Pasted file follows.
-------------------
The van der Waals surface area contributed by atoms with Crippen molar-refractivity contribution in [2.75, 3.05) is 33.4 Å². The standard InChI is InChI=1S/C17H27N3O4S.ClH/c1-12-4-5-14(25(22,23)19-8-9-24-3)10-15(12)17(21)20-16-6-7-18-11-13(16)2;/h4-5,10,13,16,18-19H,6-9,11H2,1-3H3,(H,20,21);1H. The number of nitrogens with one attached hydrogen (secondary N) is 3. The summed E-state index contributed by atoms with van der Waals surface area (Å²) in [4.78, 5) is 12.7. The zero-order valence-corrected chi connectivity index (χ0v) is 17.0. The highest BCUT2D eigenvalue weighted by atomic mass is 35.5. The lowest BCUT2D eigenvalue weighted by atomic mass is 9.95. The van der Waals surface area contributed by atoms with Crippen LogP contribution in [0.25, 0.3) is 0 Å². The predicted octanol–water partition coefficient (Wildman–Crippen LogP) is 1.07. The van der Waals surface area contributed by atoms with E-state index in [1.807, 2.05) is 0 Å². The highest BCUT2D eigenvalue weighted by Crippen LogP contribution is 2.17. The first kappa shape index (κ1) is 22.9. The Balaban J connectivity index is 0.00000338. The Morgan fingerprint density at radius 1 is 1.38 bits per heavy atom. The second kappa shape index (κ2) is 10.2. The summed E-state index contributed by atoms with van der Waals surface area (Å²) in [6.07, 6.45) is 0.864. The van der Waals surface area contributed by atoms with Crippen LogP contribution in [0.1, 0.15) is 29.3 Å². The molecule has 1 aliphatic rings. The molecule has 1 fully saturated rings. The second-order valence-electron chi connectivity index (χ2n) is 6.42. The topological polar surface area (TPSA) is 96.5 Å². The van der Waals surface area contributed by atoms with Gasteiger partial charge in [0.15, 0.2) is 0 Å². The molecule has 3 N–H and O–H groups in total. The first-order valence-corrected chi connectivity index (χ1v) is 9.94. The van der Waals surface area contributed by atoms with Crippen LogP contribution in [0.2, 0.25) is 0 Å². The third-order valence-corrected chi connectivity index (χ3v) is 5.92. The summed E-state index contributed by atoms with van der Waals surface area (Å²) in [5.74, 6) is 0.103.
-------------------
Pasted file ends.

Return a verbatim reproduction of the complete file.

The van der Waals surface area contributed by atoms with Crippen molar-refractivity contribution in [2.75, 3.05) is 33.4 Å². The standard InChI is InChI=1S/C17H27N3O4S.ClH/c1-12-4-5-14(25(22,23)19-8-9-24-3)10-15(12)17(21)20-16-6-7-18-11-13(16)2;/h4-5,10,13,16,18-19H,6-9,11H2,1-3H3,(H,20,21);1H. The number of nitrogens with one attached hydrogen (secondary N) is 3. The summed E-state index contributed by atoms with van der Waals surface area (Å²) in [4.78, 5) is 12.7. The zero-order valence-corrected chi connectivity index (χ0v) is 17.0. The highest BCUT2D eigenvalue weighted by atomic mass is 35.5. The lowest BCUT2D eigenvalue weighted by atomic mass is 9.95. The van der Waals surface area contributed by atoms with Crippen LogP contribution in [0.25, 0.3) is 0 Å². The predicted octanol–water partition coefficient (Wildman–Crippen LogP) is 1.07. The van der Waals surface area contributed by atoms with E-state index in [1.807, 2.05) is 0 Å². The highest BCUT2D eigenvalue weighted by Crippen LogP contribution is 2.17. The first kappa shape index (κ1) is 22.9. The Balaban J connectivity index is 0.00000338. The Morgan fingerprint density at radius 1 is 1.38 bits per heavy atom. The second kappa shape index (κ2) is 10.2. The summed E-state index contributed by atoms with van der Waals surface area (Å²) in [6.07, 6.45) is 0.864. The van der Waals surface area contributed by atoms with Crippen LogP contribution in [0.1, 0.15) is 29.3 Å². The molecule has 1 aliphatic rings. The molecule has 1 fully saturated rings. The second-order valence-electron chi connectivity index (χ2n) is 6.42. The topological polar surface area (TPSA) is 96.5 Å². The van der Waals surface area contributed by atoms with Gasteiger partial charge in [0.15, 0.2) is 0 Å². The molecule has 3 N–H and O–H groups in total. The first-order valence-corrected chi connectivity index (χ1v) is 9.94. The van der Waals surface area contributed by atoms with Crippen LogP contribution in [0.2, 0.25) is 0 Å². The third-order valence-corrected chi connectivity index (χ3v) is 5.92. The summed E-state index contributed by atoms with van der Waals surface area (Å²) in [5.74, 6) is 0.103.